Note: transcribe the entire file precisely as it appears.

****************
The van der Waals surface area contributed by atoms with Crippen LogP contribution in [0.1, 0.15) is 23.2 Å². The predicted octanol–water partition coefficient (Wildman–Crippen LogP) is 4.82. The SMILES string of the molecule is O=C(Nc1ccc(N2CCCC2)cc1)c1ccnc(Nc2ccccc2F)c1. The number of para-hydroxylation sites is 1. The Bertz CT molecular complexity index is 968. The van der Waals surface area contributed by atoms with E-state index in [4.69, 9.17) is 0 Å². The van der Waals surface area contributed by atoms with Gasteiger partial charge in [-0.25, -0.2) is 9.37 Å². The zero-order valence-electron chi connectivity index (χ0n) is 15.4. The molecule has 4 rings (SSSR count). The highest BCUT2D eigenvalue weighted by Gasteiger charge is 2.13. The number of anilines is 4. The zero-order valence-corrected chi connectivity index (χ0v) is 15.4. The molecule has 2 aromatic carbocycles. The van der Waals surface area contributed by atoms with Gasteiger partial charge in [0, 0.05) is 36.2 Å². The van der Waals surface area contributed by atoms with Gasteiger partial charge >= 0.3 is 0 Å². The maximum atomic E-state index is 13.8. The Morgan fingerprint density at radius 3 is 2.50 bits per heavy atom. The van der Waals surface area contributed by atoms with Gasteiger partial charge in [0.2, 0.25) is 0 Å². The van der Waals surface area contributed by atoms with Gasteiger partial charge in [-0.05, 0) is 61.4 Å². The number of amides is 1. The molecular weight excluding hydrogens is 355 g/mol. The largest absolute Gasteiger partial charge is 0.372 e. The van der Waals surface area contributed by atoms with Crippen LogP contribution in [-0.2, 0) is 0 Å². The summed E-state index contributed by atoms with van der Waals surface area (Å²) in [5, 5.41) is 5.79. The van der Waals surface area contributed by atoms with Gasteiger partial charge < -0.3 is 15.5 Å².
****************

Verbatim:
The van der Waals surface area contributed by atoms with Crippen LogP contribution in [0.1, 0.15) is 23.2 Å². The predicted octanol–water partition coefficient (Wildman–Crippen LogP) is 4.82. The SMILES string of the molecule is O=C(Nc1ccc(N2CCCC2)cc1)c1ccnc(Nc2ccccc2F)c1. The number of para-hydroxylation sites is 1. The Bertz CT molecular complexity index is 968. The van der Waals surface area contributed by atoms with E-state index in [4.69, 9.17) is 0 Å². The van der Waals surface area contributed by atoms with Gasteiger partial charge in [-0.25, -0.2) is 9.37 Å². The zero-order valence-electron chi connectivity index (χ0n) is 15.4. The molecule has 4 rings (SSSR count). The highest BCUT2D eigenvalue weighted by Gasteiger charge is 2.13. The number of anilines is 4. The zero-order valence-corrected chi connectivity index (χ0v) is 15.4. The molecule has 2 aromatic carbocycles. The van der Waals surface area contributed by atoms with Gasteiger partial charge in [0, 0.05) is 36.2 Å². The van der Waals surface area contributed by atoms with Gasteiger partial charge >= 0.3 is 0 Å². The maximum atomic E-state index is 13.8. The Morgan fingerprint density at radius 3 is 2.50 bits per heavy atom. The van der Waals surface area contributed by atoms with Gasteiger partial charge in [0.2, 0.25) is 0 Å². The van der Waals surface area contributed by atoms with Gasteiger partial charge in [-0.05, 0) is 61.4 Å². The number of amides is 1. The molecular weight excluding hydrogens is 355 g/mol. The largest absolute Gasteiger partial charge is 0.372 e. The van der Waals surface area contributed by atoms with Crippen LogP contribution in [-0.2, 0) is 0 Å². The summed E-state index contributed by atoms with van der Waals surface area (Å²) in [5, 5.41) is 5.79. The van der Waals surface area contributed by atoms with Gasteiger partial charge < -0.3 is 15.5 Å².